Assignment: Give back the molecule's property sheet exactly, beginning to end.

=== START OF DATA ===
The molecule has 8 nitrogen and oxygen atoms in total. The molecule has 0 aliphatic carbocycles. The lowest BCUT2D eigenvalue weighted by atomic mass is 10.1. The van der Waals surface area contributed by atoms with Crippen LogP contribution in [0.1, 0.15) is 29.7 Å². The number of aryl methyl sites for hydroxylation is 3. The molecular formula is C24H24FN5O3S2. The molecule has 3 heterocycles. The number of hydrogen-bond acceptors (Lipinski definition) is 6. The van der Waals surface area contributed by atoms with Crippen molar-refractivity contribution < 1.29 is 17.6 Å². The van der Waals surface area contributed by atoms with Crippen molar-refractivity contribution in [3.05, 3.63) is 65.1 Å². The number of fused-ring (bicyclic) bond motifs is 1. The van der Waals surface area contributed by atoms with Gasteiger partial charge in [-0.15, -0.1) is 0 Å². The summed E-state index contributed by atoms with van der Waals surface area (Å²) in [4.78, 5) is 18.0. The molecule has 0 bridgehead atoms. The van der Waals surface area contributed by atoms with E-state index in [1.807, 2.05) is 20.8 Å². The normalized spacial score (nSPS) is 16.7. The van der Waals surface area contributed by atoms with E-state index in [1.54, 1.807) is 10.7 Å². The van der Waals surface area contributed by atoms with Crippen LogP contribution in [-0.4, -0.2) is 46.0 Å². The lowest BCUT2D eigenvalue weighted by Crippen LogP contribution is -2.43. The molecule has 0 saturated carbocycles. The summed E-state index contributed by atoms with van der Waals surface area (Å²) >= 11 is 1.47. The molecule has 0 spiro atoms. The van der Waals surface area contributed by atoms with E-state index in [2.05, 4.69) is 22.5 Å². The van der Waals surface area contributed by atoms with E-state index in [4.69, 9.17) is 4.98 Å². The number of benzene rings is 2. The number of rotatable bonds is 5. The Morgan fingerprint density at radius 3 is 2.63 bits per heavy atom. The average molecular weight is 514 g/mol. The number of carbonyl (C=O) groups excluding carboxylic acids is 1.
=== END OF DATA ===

The molecule has 8 nitrogen and oxygen atoms in total. The molecule has 0 aliphatic carbocycles. The lowest BCUT2D eigenvalue weighted by atomic mass is 10.1. The van der Waals surface area contributed by atoms with Crippen LogP contribution in [0.1, 0.15) is 29.7 Å². The number of aryl methyl sites for hydroxylation is 3. The molecular formula is C24H24FN5O3S2. The molecule has 3 heterocycles. The number of hydrogen-bond acceptors (Lipinski definition) is 6. The van der Waals surface area contributed by atoms with Crippen molar-refractivity contribution < 1.29 is 17.6 Å². The van der Waals surface area contributed by atoms with Crippen molar-refractivity contribution in [3.05, 3.63) is 65.1 Å². The number of fused-ring (bicyclic) bond motifs is 1. The van der Waals surface area contributed by atoms with Gasteiger partial charge in [-0.15, -0.1) is 0 Å². The summed E-state index contributed by atoms with van der Waals surface area (Å²) in [4.78, 5) is 18.0. The molecule has 0 bridgehead atoms. The van der Waals surface area contributed by atoms with E-state index in [1.807, 2.05) is 20.8 Å². The normalized spacial score (nSPS) is 16.7. The van der Waals surface area contributed by atoms with E-state index in [1.54, 1.807) is 10.7 Å². The van der Waals surface area contributed by atoms with Crippen LogP contribution in [-0.4, -0.2) is 46.0 Å². The lowest BCUT2D eigenvalue weighted by Crippen LogP contribution is -2.43. The molecule has 0 saturated carbocycles. The summed E-state index contributed by atoms with van der Waals surface area (Å²) >= 11 is 1.47. The molecule has 0 spiro atoms. The van der Waals surface area contributed by atoms with E-state index in [2.05, 4.69) is 22.5 Å². The van der Waals surface area contributed by atoms with E-state index in [4.69, 9.17) is 4.98 Å². The number of benzene rings is 2. The number of rotatable bonds is 5. The Morgan fingerprint density at radius 3 is 2.63 bits per heavy atom. The average molecular weight is 514 g/mol. The number of carbonyl (C=O) groups excluding carboxylic acids is 1.